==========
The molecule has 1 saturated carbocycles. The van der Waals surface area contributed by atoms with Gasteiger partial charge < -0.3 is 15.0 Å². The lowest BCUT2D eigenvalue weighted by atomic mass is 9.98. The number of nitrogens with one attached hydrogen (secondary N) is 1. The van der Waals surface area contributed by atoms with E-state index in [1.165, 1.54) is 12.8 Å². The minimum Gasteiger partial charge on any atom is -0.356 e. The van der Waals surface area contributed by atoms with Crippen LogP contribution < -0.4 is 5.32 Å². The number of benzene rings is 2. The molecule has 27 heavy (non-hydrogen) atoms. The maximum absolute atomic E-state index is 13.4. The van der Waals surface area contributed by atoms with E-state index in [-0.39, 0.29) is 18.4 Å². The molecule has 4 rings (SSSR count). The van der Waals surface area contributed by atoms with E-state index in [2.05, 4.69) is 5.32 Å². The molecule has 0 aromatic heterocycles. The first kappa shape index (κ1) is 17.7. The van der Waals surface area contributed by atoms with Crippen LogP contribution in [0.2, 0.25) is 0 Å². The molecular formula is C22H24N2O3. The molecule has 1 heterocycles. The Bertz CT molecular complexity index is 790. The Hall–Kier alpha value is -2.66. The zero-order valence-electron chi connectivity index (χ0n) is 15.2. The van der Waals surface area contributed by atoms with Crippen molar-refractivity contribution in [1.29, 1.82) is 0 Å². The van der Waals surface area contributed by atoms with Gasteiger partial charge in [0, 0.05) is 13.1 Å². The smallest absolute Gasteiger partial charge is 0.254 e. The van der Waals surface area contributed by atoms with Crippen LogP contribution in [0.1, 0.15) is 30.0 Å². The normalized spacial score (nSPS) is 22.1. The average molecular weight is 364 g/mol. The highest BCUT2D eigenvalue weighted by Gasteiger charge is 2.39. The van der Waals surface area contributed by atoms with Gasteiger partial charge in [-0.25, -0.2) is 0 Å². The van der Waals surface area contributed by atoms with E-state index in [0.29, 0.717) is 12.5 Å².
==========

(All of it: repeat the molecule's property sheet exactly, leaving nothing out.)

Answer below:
The molecule has 1 saturated carbocycles. The van der Waals surface area contributed by atoms with Gasteiger partial charge < -0.3 is 15.0 Å². The lowest BCUT2D eigenvalue weighted by atomic mass is 9.98. The number of nitrogens with one attached hydrogen (secondary N) is 1. The van der Waals surface area contributed by atoms with E-state index in [1.165, 1.54) is 12.8 Å². The minimum Gasteiger partial charge on any atom is -0.356 e. The van der Waals surface area contributed by atoms with Crippen LogP contribution < -0.4 is 5.32 Å². The number of benzene rings is 2. The molecule has 27 heavy (non-hydrogen) atoms. The maximum absolute atomic E-state index is 13.4. The van der Waals surface area contributed by atoms with E-state index in [-0.39, 0.29) is 18.4 Å². The molecule has 4 rings (SSSR count). The van der Waals surface area contributed by atoms with E-state index in [2.05, 4.69) is 5.32 Å². The molecule has 0 aromatic heterocycles. The first kappa shape index (κ1) is 17.7. The van der Waals surface area contributed by atoms with Crippen LogP contribution in [0.2, 0.25) is 0 Å². The molecular formula is C22H24N2O3. The molecule has 1 heterocycles. The Bertz CT molecular complexity index is 790. The Hall–Kier alpha value is -2.66. The zero-order valence-electron chi connectivity index (χ0n) is 15.2. The van der Waals surface area contributed by atoms with Crippen molar-refractivity contribution in [1.29, 1.82) is 0 Å². The van der Waals surface area contributed by atoms with Gasteiger partial charge in [0, 0.05) is 13.1 Å². The smallest absolute Gasteiger partial charge is 0.254 e. The van der Waals surface area contributed by atoms with Crippen LogP contribution in [0.1, 0.15) is 30.0 Å². The normalized spacial score (nSPS) is 22.1. The average molecular weight is 364 g/mol. The highest BCUT2D eigenvalue weighted by Gasteiger charge is 2.39. The van der Waals surface area contributed by atoms with Gasteiger partial charge in [-0.25, -0.2) is 0 Å². The van der Waals surface area contributed by atoms with E-state index in [0.29, 0.717) is 12.5 Å².